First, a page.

However, brown rice isn’t quite as shelf-stable as other grains. It’s about 6 months; I’d guess a bit longer when unopened.
I used to keep my open bags in the fridge, but now that I buy in 5-pound bags, I just don’t have space. Here’s hoping we’re not eating rancid rice! 🙁
If your family is gluten-free or even grain-free, quinoa is a great high protein option.
In addition to cooking it in water, quinoa can be sprouted and eaten raw if you don’t have access to heat or fire.
Oats (especially if you buy them gluten-free) are a great emergency option. You can make overnight oats without access to fire or water. We go through rolled oats regularly so I just buy a bag ahead so there’s always at least one bag on the shelf.
How to Store Flour Long Term
Storing bulk flour would negate the need for a new large appliance, but it’s a trickier situation.
While white refined flour has an incredible shelf life, there’s a reason for that. Most of the nutritional goodness of white flour has been stripped away with the bran and germ.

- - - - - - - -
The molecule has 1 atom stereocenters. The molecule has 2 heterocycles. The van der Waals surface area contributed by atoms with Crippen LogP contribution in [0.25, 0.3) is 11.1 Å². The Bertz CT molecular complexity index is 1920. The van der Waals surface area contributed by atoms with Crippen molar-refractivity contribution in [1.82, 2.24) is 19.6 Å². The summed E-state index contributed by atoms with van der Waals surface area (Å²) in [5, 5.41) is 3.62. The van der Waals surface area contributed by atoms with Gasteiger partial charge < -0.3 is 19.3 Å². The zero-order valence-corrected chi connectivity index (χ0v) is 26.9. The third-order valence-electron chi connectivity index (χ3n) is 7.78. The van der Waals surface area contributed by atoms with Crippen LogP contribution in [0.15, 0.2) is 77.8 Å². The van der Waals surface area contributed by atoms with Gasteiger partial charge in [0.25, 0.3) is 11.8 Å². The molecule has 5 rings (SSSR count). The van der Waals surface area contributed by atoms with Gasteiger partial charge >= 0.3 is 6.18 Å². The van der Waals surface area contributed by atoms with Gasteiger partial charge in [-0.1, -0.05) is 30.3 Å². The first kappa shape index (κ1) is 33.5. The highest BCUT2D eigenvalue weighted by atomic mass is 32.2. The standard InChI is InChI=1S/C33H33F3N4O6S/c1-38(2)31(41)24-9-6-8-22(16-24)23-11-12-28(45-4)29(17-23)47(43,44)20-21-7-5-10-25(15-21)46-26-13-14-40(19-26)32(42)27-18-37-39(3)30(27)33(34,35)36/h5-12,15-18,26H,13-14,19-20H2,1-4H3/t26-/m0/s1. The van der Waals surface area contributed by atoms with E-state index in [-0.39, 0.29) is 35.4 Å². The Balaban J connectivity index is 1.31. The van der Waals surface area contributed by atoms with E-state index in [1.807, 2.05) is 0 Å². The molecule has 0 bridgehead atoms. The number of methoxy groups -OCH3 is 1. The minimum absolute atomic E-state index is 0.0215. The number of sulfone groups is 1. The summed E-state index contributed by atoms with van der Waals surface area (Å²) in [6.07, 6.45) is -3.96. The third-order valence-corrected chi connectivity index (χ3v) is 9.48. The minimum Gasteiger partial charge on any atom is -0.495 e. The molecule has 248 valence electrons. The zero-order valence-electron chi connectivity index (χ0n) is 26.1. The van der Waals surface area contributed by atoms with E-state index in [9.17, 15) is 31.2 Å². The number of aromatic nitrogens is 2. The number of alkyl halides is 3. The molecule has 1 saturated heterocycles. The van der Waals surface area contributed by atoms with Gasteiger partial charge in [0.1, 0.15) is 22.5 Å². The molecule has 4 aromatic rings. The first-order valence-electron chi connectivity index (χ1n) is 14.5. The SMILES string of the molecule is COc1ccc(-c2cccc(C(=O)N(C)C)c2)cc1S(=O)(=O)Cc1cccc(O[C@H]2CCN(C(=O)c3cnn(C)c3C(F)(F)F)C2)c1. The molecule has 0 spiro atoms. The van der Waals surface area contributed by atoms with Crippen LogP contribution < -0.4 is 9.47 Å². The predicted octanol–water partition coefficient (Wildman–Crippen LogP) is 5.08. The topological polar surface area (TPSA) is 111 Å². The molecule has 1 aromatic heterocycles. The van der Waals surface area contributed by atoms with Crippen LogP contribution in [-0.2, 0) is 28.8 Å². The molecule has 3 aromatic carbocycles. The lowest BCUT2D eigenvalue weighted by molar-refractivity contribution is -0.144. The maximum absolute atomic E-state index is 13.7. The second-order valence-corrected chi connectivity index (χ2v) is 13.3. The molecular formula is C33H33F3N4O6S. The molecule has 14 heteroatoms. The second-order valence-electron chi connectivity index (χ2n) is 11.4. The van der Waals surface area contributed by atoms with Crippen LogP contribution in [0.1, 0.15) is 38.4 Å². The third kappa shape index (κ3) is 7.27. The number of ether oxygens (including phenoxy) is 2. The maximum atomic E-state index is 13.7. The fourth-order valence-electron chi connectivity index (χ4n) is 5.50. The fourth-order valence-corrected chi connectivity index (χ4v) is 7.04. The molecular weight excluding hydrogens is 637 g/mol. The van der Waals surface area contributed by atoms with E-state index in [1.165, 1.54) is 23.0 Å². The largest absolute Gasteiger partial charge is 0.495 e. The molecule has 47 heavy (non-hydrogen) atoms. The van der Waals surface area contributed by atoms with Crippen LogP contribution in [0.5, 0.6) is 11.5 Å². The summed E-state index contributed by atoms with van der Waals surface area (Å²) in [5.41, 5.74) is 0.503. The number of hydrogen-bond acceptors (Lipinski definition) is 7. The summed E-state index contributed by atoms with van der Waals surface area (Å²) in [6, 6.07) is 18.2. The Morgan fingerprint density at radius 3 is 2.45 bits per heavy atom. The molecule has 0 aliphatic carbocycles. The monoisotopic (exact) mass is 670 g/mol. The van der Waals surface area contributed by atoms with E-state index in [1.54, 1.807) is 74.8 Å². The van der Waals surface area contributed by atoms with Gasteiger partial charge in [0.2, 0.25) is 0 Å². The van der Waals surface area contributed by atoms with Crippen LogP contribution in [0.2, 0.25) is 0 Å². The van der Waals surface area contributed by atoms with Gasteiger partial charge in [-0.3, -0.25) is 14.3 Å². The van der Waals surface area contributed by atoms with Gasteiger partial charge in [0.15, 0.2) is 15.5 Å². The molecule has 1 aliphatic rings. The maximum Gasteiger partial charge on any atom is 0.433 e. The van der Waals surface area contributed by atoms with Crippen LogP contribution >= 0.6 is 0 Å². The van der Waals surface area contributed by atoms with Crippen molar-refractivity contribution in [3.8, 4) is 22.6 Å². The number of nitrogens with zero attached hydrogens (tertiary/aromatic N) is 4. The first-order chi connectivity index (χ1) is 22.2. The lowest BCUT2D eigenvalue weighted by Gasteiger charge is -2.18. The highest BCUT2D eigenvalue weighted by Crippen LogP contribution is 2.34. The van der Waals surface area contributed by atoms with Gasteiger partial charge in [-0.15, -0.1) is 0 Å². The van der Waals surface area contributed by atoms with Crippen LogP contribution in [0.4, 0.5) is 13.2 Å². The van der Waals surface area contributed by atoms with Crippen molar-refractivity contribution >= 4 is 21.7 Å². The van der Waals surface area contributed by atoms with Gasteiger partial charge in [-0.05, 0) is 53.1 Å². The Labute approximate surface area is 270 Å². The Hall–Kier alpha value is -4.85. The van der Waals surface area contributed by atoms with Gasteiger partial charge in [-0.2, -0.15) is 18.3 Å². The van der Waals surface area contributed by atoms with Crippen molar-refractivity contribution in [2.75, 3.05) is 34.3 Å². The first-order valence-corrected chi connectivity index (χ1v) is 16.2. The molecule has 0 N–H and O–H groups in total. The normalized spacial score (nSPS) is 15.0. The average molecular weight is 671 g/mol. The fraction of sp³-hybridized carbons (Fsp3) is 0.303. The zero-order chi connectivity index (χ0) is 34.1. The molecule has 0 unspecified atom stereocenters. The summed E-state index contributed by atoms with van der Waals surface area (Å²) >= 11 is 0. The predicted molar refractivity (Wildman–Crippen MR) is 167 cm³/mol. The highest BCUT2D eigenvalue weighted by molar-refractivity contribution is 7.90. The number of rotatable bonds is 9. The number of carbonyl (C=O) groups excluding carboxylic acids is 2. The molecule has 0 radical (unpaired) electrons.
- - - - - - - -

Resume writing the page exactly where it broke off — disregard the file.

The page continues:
However, the bran and germ, once cracked (ground into flour) are going to cause whole wheat flour to go rancid rather quickly. That’s why it’s recommended to store whole wheat flour in the freezer.
The cash it would take to run a freezer to keep a substantial amount of whole wheat flour on hand would probably pay for a grain mill in a few years, so I kind of think it’s a wash.
Doesn’t hurt to keep an extra 5-pound bag on hand for a brief emergency, but if you want to be ready to hunker down and wait out a month-long problem (or longer), you’re going to need to rely on whole, uncracked grains.
Bonus: you can also sprout whole grain for living nutrition if you don’t have any fresh produce available.
RELATED: Can’t buy flour? Here’s what to do!
Storage for Grains
Whole grains don’t really need any special storage – I’ve heard of people getting wheat to sprout after it’s been tucked in a bag in the basement for 1-2 decades.
However, you do want to keep the insects and critters away, so it’s wise to consider storage in plastic buckets.